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Predators hold off Flames to win home finale

by John Manasso

NASHVILLE – Nashville Predators rookie forward Austin Watson has endured a wild ride during the past few weeks, one that culminated in his first NHL goal on Tuesday in his team's 4-3 win over the Calgary Flames at Bridgestone Arena.

The goal helped Nashville to end an eight-game winless streak that cost them a berth in the Stanley Cup Playoffs.

Watson, the Predators' first-round pick in the 2010 NHL Draft, made his NHL debut on April and played five games before returning to Milwaukee of the American Hockey League on April 16. He proceeded to play three games in three days with the Admirals in Milwaukee, Chicago and then Peoria before he was recalled on Tuesday, marking his fourth game in five days.

If the 21-year-old is feeling the effects, it's not showing. He called scoring the goal "better than a dream."

"A little bit of adrenaline rush right now," Watson said. "We're happy with the win, obviously. For myself personally, it's an exciting moment."

The 6-foot-4, 193-pound Watson scored by finishing off a 3-on-2 with a wrist shot low to Calgary goalie Miikka Kiprusoff's blocker side at 3:17 of the third period. The goal came in Watson's sixth NHL game.

The Predators have been forced to go with a youth movement because of a rash of injuries to their top forwards. A Michigan native, Watson will play his first game at Joe Louis Arena on Thursday against the team he grew up rooting for, the Detroit Red Wings. Nashville coach Barry Trotz said he thought the goal could give Watson, a prolific scorer in the Ontario Hockey League, some confidence.

"I think he's enjoying the experience," said Trotz, who referenced two other rookies, Kevin Henderson and Daniel Bang, who have gone up and down from Nashville to Milwaukee along with Watson. "I think all the guys. We've had Kevin Henderson score his first goal [in his NHL debut last Friday] and he's going back and forth. Daniel Bang is doing the same thing and Austin Watson. The goal for Austin, I think, will really help him.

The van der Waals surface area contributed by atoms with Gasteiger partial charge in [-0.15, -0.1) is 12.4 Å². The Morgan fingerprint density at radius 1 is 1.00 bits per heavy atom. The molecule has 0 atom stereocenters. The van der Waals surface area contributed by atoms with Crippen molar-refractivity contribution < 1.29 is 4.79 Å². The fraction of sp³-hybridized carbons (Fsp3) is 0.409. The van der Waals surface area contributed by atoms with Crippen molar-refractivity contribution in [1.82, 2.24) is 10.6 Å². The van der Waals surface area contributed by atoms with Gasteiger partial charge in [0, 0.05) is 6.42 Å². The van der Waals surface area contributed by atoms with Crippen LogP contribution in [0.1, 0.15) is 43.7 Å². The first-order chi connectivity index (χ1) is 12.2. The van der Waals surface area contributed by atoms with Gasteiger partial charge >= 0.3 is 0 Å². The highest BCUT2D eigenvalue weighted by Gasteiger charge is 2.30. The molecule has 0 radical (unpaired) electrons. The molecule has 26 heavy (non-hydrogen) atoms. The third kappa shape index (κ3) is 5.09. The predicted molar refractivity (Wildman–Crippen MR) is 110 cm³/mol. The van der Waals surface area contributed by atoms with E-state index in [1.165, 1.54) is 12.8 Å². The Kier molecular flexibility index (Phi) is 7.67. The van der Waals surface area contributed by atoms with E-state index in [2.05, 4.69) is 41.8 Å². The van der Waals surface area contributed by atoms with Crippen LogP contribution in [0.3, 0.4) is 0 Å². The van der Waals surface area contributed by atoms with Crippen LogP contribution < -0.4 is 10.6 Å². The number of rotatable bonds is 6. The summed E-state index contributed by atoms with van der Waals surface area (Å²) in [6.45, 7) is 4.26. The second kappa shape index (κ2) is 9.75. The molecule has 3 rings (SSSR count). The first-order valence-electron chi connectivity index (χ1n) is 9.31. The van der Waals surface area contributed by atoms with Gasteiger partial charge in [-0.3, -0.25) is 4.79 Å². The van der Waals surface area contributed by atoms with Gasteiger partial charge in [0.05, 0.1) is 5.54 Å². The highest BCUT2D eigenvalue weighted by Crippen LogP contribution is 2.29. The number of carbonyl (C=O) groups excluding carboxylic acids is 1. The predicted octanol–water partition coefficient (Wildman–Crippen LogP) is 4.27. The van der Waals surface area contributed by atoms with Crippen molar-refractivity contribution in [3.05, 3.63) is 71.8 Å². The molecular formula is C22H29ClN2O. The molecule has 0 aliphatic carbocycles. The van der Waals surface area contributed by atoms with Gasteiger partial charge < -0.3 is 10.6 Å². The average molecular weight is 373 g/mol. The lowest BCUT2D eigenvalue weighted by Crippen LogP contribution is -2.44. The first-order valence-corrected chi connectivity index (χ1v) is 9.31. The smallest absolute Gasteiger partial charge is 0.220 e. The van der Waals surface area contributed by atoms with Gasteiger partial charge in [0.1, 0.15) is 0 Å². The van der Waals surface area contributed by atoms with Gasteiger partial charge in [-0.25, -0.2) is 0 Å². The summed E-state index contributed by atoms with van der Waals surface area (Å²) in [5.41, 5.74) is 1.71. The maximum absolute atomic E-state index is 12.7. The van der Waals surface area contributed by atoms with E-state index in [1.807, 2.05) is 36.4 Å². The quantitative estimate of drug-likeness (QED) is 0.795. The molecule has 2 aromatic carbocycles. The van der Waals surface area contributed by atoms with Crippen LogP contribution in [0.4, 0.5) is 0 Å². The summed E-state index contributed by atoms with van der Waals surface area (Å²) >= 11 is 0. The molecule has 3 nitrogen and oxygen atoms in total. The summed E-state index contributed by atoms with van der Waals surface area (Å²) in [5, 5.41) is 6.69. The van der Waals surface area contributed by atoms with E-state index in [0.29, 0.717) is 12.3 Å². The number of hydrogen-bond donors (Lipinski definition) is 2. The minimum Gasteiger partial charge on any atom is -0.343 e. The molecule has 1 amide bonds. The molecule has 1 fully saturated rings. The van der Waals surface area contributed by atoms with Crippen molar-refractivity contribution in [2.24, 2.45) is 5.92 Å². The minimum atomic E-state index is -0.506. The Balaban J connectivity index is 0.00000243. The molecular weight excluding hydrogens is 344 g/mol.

"Kevin and Daniel are a little older and they have a little more of that veteran poise, if you will. I think getting a goal for Austin, who's still a real young guy who's 21, will hopefully give him some confidence going forward."

Another Nashville rookie also earned his first NHL point earlier in the game. Rookie Filip Forsberg, the 11th player taken in the 2012 draft, earned an assist in his fourth game. He was acquired from the Washington Capitals on April 3. Forsberg said he was not aware he earned a point until he heard the goal announced.

Matt Halischuk scored Nashville's fourth goal, the eventual game-winner, at 4:40 of the third. He has three goals in his last two games after scoring two in his first 33.

Calgary pulled to within one goal at 15:10 on its second shot of the period. Roman Cervenka scored his second goal of the game, deflecting Chris Butler's shot out of midair and into the net.

Calgary had won six of eight entering the game. The Flames suited up numerous young players recently called up from Abbotsford of the American Hockey League and sat healthy veterans such as Mike Cammalleri, Lee Stempniak, Matt Stajan and Cory Sarich. Calgary was outshot 32-18 and had six shots in the second period and three in the third.